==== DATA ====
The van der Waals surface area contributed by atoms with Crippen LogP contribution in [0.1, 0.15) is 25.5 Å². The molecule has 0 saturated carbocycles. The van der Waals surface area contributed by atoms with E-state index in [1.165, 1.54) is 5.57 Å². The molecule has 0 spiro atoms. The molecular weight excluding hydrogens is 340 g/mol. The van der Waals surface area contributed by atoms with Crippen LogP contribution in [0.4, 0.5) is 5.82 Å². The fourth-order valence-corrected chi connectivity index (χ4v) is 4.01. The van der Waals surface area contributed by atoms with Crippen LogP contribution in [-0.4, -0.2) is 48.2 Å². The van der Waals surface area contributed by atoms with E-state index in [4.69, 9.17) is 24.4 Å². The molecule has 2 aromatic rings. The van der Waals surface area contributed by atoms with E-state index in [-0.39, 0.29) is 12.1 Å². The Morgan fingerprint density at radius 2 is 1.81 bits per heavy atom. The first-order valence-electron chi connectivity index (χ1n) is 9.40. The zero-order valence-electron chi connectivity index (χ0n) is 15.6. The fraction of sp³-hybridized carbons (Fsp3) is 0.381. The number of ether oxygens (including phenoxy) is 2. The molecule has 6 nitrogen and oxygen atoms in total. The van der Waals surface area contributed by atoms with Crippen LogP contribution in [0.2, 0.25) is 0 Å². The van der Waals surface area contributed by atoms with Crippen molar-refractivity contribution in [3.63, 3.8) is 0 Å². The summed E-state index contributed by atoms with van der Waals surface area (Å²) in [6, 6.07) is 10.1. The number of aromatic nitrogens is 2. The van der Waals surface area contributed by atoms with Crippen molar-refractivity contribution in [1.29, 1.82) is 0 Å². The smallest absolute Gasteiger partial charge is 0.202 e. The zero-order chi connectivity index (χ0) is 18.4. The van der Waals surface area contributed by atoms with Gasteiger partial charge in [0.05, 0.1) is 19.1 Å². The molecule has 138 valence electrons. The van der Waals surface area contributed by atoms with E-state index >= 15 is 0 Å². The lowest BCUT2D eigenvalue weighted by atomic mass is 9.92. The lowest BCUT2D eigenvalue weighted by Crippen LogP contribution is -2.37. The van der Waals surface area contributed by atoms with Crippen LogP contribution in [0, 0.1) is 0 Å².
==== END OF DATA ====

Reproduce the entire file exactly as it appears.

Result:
The van der Waals surface area contributed by atoms with Crippen LogP contribution in [0.1, 0.15) is 25.5 Å². The molecule has 0 saturated carbocycles. The van der Waals surface area contributed by atoms with E-state index in [1.165, 1.54) is 5.57 Å². The molecule has 0 spiro atoms. The molecular weight excluding hydrogens is 340 g/mol. The van der Waals surface area contributed by atoms with Crippen LogP contribution in [0.4, 0.5) is 5.82 Å². The fourth-order valence-corrected chi connectivity index (χ4v) is 4.01. The van der Waals surface area contributed by atoms with Crippen LogP contribution in [-0.4, -0.2) is 48.2 Å². The van der Waals surface area contributed by atoms with E-state index in [4.69, 9.17) is 24.4 Å². The molecule has 2 aromatic rings. The van der Waals surface area contributed by atoms with E-state index in [-0.39, 0.29) is 12.1 Å². The Morgan fingerprint density at radius 2 is 1.81 bits per heavy atom. The first-order valence-electron chi connectivity index (χ1n) is 9.40. The zero-order valence-electron chi connectivity index (χ0n) is 15.6. The fraction of sp³-hybridized carbons (Fsp3) is 0.381. The number of ether oxygens (including phenoxy) is 2. The molecule has 6 nitrogen and oxygen atoms in total. The van der Waals surface area contributed by atoms with Crippen LogP contribution in [0.2, 0.25) is 0 Å². The van der Waals surface area contributed by atoms with Crippen molar-refractivity contribution in [3.63, 3.8) is 0 Å². The summed E-state index contributed by atoms with van der Waals surface area (Å²) in [6, 6.07) is 10.1. The number of aromatic nitrogens is 2. The van der Waals surface area contributed by atoms with Crippen molar-refractivity contribution in [1.29, 1.82) is 0 Å². The smallest absolute Gasteiger partial charge is 0.202 e. The zero-order chi connectivity index (χ0) is 18.4. The van der Waals surface area contributed by atoms with Gasteiger partial charge in [0.05, 0.1) is 19.1 Å². The molecule has 138 valence electrons. The van der Waals surface area contributed by atoms with E-state index >= 15 is 0 Å². The lowest BCUT2D eigenvalue weighted by atomic mass is 9.92. The lowest BCUT2D eigenvalue weighted by Crippen LogP contribution is -2.37. The van der Waals surface area contributed by atoms with Crippen LogP contribution in [0, 0.1) is 0 Å².